If winning isn’t important, why do they keep score?

October 30, 2009

In play there are two pleasures for your choosing:
The one is winning, and the other losing.

Lord Byron—But if winning isn’t important, why do they keep the score?

One of the more admirable characteristics of Old Etonians and Old Paul­ines is their highly developed sense of sportsmanship.  They don’t like to win too easily.  And to ensure they don’t, they’re quite prepared to score own goals. Cricket isn’t just their game; it’s their morality.

Messrs. Cameron and Osborne have been demonstrating the phe­no­menon in recent weeks.  As soon as it began to look as if their Party’s lead in the opinion polls was unassailable, they sporting­ly set about evening up the odds. How did they do so? By affect­ing to misunderstand the realities sur­rounding Europe on the one hand, Banks on the other!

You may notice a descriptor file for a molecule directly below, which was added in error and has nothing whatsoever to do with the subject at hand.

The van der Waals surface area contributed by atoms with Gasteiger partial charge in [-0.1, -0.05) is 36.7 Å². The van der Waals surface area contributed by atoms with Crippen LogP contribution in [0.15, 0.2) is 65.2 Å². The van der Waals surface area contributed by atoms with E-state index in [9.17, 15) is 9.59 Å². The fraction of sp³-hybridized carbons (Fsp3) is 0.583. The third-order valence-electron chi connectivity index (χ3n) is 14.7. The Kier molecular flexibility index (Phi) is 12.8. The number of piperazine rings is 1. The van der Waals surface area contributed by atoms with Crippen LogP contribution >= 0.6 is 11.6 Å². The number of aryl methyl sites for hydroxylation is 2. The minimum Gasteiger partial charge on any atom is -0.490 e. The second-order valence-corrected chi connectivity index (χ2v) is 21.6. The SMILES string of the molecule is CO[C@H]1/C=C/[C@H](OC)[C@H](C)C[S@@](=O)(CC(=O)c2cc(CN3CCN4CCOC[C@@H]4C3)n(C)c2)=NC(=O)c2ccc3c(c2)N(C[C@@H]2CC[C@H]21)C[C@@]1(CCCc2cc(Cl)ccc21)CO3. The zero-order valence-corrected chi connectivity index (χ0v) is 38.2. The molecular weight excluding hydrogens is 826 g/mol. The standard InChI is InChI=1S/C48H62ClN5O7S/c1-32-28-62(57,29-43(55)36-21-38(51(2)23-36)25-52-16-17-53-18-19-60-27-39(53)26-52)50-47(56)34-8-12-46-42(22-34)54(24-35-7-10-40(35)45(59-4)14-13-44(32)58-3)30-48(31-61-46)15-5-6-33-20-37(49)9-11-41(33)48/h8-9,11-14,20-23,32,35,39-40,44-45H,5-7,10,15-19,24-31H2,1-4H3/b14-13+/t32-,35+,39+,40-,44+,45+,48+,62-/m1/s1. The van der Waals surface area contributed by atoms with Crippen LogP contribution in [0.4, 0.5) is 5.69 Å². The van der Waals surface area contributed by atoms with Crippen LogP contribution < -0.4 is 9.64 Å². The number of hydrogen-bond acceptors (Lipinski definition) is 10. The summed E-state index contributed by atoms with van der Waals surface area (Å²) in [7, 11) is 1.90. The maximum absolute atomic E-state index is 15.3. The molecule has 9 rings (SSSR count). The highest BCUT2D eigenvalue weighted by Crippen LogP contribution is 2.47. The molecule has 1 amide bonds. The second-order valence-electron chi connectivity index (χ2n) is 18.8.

Cameron started the process. He was brilliant. In a sequence of evasions and half-truths, he showed that he could be every bit as perfidious as Brown and Clegg. He let it be known that he might not live up to his promise to stage a referendum on the European Constitution. That slap in the face for the Tory rank-and-file work­ed wonders. It caused the Party’s opi­nion poll lead to fall by 5%.  But it clearly wasn’t enough.  Something else had to be done.

Osborne was up to the task.  Speaking in the City a couple of days ago, he killed two birds with a single stone. He suggested that bank­ers be given a generous dollop of shares rather than a sizeable bucket of money. “Toe-curlingly stupid!” said a close colleague admiringly. The recommended thera­py managed simultaneously to offend voters and bankers. A master­stroke!

The only danger was that, having developed a taste for playing the fool, nei­th­er of these gentlemen would be able to resist the temp­tation to continue do­ing so. Both Europe and Banking were going to be big factors in the next elec­tion. Now that the score sheet was more even­ly balanced, it’d do no harm to think logically about the issues.